Digital Accessibility Lawsuits

Digital accessibility lawsuits have been increasing year over year. The best strategy to protect your organization is to be proactive.

Trends in Digital Accessibility Lawsuits by Year. Bar chart. 2016 has 262 lawsuits, 2017 has 814 lawsuits, increase of 210% from 2016, 2018 has 2314 lawsuits, increase of 184% from 2017, 2019 has 2890 lawsuits, decrease of 25% from 2018, 2020 has 3503 lawsuits, increase of 21% from 2019, 2021 has 4011 lawuits, increase of 14% from 2020, 2022 has 4061 lawsuits, increase of 1% from 2021

Cases on the Rise

Digital accessibility lawsuits are an increasing concern for many businesses and organizations. Government agencies and organizations that receive government funding are subject to Section 508 of the Rehabilitation Act, which requires them to meet WCAG 2.0 guidelines.

But even organizations not subject to Section 508 are still bound by the Americans with Disabilities Act (ADA), and Federal Circuit Courts have mandated that websites are subject to ADA regulations.

MORE THAN 600 lawsuits were filed in 2022 against companies using widgets or overlays as an accessibility solution for their websites.

Pie chart of Lawsuits by state: New York 1756 (49.5%), California 989 (27.9%), Florida 542 (15.3%), Rest of US 263 (7.4%)

Majority of Lawsuits in 3 States

New York, California, and Florida accounted for over 90% of website accessibility lawsuits in 2020 due to their significant state civil rights laws. While the ADA at the federal level does not allow plaintiffs to recover damages beyond compensation for court costs and legal fees, some state laws do allow plaintiffs to recover punitive damages for discrimination caused by an inaccessible website. Some states also enforce discrimination laws against any company whose website is available to residents of their state, regardless of where the company is located.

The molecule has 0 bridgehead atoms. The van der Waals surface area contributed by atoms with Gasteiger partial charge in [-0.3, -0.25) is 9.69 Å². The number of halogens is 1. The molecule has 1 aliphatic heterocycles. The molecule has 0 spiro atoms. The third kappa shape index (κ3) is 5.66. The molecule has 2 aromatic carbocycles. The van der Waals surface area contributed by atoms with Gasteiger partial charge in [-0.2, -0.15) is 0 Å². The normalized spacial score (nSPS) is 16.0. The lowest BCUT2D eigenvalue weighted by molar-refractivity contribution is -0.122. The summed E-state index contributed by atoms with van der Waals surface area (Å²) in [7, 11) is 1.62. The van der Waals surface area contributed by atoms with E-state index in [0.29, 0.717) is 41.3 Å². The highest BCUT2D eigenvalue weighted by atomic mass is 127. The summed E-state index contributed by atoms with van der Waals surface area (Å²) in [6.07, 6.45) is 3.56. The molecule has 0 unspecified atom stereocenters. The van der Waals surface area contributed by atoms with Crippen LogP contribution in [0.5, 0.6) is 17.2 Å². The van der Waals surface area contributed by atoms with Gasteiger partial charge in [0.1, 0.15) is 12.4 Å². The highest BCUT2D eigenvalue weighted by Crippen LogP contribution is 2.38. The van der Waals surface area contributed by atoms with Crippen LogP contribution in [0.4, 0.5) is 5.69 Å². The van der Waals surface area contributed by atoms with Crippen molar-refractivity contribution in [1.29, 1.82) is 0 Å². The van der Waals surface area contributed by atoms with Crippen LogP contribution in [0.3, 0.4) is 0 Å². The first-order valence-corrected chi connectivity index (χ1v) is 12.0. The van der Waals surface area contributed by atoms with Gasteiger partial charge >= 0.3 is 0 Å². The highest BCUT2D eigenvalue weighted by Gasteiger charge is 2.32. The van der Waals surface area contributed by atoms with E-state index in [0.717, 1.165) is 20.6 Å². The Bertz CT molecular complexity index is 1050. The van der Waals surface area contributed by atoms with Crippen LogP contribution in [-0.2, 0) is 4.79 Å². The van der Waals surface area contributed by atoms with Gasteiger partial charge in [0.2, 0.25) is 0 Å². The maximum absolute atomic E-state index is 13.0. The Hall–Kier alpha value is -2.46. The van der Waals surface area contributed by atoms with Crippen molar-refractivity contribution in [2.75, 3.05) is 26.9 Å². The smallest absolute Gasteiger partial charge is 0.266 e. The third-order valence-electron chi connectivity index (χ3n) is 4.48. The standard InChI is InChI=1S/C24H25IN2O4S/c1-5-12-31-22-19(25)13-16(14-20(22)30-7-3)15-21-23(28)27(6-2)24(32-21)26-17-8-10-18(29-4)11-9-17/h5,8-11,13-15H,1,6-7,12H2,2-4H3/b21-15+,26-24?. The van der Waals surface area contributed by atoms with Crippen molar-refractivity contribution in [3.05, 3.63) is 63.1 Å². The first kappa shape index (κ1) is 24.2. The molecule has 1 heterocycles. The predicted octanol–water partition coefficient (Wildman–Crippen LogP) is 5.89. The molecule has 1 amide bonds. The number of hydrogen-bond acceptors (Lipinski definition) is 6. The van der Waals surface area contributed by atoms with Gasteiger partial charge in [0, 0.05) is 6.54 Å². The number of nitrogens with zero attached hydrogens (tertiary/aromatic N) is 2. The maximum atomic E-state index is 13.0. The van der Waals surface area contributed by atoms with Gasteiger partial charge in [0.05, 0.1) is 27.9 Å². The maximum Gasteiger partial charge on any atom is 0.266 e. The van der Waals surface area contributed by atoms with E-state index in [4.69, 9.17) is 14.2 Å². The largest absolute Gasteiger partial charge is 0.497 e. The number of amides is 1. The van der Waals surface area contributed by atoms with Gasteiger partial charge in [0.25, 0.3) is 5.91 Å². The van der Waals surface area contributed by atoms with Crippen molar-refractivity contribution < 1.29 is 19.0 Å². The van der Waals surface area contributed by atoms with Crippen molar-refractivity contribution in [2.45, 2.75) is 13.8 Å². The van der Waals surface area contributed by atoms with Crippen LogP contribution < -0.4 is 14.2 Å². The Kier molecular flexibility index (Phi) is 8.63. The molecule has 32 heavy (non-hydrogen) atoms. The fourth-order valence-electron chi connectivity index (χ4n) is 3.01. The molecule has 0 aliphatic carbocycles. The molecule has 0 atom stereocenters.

While much of 2020 was utterly unprecedented, the increase of website accessibility lawsuits is not. Increasingly, people with disabilities are becoming frustrated with companies’ failure to create websites that are accessible. The only way an organization can guarantee it won’t face ADA lawsuits is to make sure every part of its business- both in the built and digital environments- is accessible to every visitor.

Man using a laptop to access information from his financial institution

Avoiding Digital Accessibility Lawsuits

The best course of action to avoid the expense and trouble of digital accessibility lawsuits is to be proactive.

  1. Have a Digital Accessibility Policy and enforce it rigorously
  2. Ensure employees are trained in accessibility and responsibilities are clearly outlined
  3. Regularly audit and remediate websites and online documents
  4. Respond promptly and helpfully to any complaints. Do not delay resolution to any issues that arise.
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